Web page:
Matt Sauer | RHP
Sauer, 18, grew up in Southern California and attended Righetti High School in Santa Maria. (It’s named after Ernest, not Dave.) This spring he had a 0.98 ERA with 142 strikeouts in 78.1 innings, plus he hit .427/.504/.555 in 135 plate appearances. Sauer was more of an interesting sleeper than a bonafide prospect on the summer showcase circuit in 2016, then a breakout senior year put him in the conversation as a potential first round pick.
Prior to the 2017 draft both Baseball America and MLB.com ranked Sauer as the 28th best prospect in the draft class, while Keith Law (subs. req’d) had him a little lower on his board at 67th. The Yankees selected Sauer with their second round pick, the 54th overall selection, and signed him to an above-slot $2,497,500 bonus. They gave Sauer the savings from first rounder Clarke Schmidt’s below-slot bonus to keep him away from Arizona, where he would have had a chance to be a two-way player.
The Yankees assigned Sauer to one of their rookie level Gulf Coast League affiliates after signing. He made six starts, allowing nine runs (seven earned) in 11.2 innings with 12 strikeouts and eight walks. That works out to a 5.40 ERA (3.68 FIP) with 21.1% strikeouts and 14.0% walks. The Yankees had Sauer participate in Instructional League after the season, which is standard protocol for new draftees.
Sauer is very much an arm strength/raw stuff prospect right now, not a polished pitcher. He stands 6-foot-4 and 195 lbs., and his fastball sits mostly 92-95 mph and will touch 97 mph. The pitch has some run back in on right-handed hitters. Last summer Sauer was throwing 88-91 mph in showcase events. His velocity blew up this spring after he bulked up over the winter, with the help of former pro pitcher John Thomas, as Josh Norris explained.
A low-to-mid-80s slider is Sauer’s primary secondary pitch, and he also has a power overhand curveball that shows promise, but lags behind the slider. Sauer doesn’t have much of a changeup, which isn’t uncommon for top high school arms. They never need a changeup to dominate prep competition.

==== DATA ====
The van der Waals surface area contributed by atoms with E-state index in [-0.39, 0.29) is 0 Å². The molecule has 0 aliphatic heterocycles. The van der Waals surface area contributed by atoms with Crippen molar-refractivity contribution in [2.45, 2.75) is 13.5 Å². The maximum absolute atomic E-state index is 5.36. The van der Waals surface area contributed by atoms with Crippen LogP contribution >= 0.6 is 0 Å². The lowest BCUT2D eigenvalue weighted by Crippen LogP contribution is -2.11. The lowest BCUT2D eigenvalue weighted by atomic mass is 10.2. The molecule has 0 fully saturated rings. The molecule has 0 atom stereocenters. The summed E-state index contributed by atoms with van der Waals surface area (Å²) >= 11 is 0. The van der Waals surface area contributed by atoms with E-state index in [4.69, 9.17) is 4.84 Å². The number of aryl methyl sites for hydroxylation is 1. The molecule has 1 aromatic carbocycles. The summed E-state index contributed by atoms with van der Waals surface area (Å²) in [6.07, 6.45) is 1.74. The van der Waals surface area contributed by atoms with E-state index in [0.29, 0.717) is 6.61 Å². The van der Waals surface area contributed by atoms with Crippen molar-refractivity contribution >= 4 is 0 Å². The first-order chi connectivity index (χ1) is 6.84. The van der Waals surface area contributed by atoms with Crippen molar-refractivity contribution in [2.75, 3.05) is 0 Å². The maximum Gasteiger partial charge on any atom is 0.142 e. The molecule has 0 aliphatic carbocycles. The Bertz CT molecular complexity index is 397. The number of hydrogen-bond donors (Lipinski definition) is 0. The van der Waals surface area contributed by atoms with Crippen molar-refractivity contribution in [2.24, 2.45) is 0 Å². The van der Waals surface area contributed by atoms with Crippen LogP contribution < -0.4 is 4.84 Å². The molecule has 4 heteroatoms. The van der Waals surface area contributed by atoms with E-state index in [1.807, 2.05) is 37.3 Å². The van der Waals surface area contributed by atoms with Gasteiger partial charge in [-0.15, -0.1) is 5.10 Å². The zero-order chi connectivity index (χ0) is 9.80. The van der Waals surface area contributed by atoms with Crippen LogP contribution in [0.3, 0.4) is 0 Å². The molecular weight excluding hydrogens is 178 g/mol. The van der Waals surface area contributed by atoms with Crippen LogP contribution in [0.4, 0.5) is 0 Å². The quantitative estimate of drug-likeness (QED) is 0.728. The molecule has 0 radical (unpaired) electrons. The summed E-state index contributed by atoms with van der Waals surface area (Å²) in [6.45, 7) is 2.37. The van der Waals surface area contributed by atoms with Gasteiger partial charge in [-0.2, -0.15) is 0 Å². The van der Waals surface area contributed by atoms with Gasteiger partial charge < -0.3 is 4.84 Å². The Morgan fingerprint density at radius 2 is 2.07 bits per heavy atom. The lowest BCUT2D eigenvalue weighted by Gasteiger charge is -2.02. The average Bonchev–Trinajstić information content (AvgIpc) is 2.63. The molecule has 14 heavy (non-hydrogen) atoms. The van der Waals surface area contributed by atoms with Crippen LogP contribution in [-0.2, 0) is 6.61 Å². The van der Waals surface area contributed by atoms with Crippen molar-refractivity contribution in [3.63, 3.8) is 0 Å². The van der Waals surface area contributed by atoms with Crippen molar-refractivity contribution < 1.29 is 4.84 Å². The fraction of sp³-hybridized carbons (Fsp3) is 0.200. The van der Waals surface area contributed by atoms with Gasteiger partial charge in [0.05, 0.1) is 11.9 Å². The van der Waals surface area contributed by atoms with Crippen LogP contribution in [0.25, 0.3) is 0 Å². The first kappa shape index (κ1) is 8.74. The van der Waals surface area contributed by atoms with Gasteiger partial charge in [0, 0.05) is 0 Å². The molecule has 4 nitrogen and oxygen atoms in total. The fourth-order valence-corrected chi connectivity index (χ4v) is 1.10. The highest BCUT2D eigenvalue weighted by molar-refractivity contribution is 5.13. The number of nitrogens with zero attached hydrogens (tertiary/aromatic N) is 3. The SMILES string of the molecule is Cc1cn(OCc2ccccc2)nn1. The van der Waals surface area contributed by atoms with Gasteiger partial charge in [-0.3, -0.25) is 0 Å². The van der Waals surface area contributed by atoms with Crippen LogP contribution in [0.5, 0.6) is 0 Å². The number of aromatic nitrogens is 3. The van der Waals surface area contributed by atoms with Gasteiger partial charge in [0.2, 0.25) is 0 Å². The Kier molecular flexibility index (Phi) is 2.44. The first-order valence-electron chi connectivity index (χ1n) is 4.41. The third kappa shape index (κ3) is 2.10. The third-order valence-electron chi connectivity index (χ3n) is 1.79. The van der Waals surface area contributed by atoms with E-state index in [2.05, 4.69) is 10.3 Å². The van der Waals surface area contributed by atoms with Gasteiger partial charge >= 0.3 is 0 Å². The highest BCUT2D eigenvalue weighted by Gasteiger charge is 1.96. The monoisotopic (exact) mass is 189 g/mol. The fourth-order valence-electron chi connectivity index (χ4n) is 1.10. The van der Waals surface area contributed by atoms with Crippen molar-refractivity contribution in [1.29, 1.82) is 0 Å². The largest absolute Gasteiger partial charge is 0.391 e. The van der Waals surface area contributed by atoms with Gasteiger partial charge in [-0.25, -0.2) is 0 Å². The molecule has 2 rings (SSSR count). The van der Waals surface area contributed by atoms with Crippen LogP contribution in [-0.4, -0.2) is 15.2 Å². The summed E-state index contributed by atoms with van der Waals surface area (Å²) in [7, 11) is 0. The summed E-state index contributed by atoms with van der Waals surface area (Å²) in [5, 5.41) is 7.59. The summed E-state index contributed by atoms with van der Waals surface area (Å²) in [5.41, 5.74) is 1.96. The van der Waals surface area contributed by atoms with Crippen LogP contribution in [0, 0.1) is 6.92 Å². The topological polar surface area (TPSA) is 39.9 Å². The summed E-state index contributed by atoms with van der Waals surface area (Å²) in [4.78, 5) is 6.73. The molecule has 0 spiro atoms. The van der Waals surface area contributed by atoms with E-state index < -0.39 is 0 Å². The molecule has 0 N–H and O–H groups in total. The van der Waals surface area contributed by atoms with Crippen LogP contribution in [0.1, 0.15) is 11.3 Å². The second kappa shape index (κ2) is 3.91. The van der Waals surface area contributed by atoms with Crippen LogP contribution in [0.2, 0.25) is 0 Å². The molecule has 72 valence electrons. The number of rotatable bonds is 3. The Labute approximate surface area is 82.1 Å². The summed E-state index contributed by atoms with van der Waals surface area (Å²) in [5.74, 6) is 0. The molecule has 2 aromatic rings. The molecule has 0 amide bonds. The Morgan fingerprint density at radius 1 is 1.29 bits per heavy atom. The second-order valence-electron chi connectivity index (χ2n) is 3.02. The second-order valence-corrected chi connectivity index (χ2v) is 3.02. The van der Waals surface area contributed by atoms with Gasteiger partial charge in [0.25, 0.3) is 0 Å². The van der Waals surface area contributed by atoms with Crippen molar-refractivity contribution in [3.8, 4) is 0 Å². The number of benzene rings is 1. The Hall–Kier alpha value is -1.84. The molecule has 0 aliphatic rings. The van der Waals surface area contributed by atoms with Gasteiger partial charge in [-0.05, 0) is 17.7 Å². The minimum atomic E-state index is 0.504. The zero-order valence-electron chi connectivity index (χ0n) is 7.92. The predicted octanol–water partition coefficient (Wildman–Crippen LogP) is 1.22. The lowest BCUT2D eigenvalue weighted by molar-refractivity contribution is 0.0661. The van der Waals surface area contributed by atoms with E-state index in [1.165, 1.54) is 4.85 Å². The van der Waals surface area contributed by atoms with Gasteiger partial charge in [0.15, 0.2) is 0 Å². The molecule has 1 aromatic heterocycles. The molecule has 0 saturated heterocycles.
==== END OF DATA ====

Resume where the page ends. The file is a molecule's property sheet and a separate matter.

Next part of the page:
The Yankees drafted Sauer based on his raw tools, namely his arm strength, his athleticism, and his slider and curveball. Now they have to develop him into a pitcher. Someone who can repeat his delivery, locate consistently, and throw a reliable changeup to keep left-handed hitters off balance.
I think it’s pretty obvious Sauer will be held back in Extended Spring Training next year before joining one of the short season leagues when their seasons begin in late-June. Rookie level Pulaski seems like the most likely destination, though Short Season Staten Island is another possibility if the Yankees are willing to let Sauer play against mostly college kids. Either way, I do not expect him to jump right into full season ball next season. There is too much mechanical work to be done right now.
As risky as he is, I think Sauer is the best prospect the Yankees drafted this year, and one of the five or six best pitching prospects in their pitching rich system. The delivery and command issues are very real, but this is a young pitcher who needs to figure some things out, not an older guy who had it and lost it. He’s a prospect, not a finished product. If the Yankees can iron out his mechanics — a big IF, obviously — Sauer could rocket up prospect rankings in the near future. If it clicks, it’ll click big.